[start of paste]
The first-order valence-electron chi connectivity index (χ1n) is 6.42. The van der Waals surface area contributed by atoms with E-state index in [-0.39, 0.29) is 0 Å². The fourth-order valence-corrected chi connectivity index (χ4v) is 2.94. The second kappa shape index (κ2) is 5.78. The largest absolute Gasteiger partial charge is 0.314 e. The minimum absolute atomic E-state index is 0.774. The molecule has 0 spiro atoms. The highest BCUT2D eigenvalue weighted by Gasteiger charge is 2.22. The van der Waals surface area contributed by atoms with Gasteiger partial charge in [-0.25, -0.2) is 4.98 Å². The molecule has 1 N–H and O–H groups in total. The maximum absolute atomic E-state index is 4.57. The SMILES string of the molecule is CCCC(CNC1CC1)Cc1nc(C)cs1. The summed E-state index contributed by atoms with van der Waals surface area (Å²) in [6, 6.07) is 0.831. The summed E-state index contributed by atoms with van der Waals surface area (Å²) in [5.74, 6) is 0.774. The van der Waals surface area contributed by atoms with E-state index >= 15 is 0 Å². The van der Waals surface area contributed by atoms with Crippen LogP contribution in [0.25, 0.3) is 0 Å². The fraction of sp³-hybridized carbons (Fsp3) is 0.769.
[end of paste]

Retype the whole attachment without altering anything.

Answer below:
The first-order valence-electron chi connectivity index (χ1n) is 6.42. The van der Waals surface area contributed by atoms with E-state index in [-0.39, 0.29) is 0 Å². The fourth-order valence-corrected chi connectivity index (χ4v) is 2.94. The second kappa shape index (κ2) is 5.78. The largest absolute Gasteiger partial charge is 0.314 e. The minimum absolute atomic E-state index is 0.774. The molecule has 0 spiro atoms. The highest BCUT2D eigenvalue weighted by Gasteiger charge is 2.22. The van der Waals surface area contributed by atoms with Gasteiger partial charge in [-0.25, -0.2) is 4.98 Å². The molecule has 1 N–H and O–H groups in total. The maximum absolute atomic E-state index is 4.57. The SMILES string of the molecule is CCCC(CNC1CC1)Cc1nc(C)cs1. The summed E-state index contributed by atoms with van der Waals surface area (Å²) in [6, 6.07) is 0.831. The summed E-state index contributed by atoms with van der Waals surface area (Å²) in [5.74, 6) is 0.774. The van der Waals surface area contributed by atoms with E-state index >= 15 is 0 Å². The van der Waals surface area contributed by atoms with Crippen LogP contribution in [0.25, 0.3) is 0 Å². The fraction of sp³-hybridized carbons (Fsp3) is 0.769.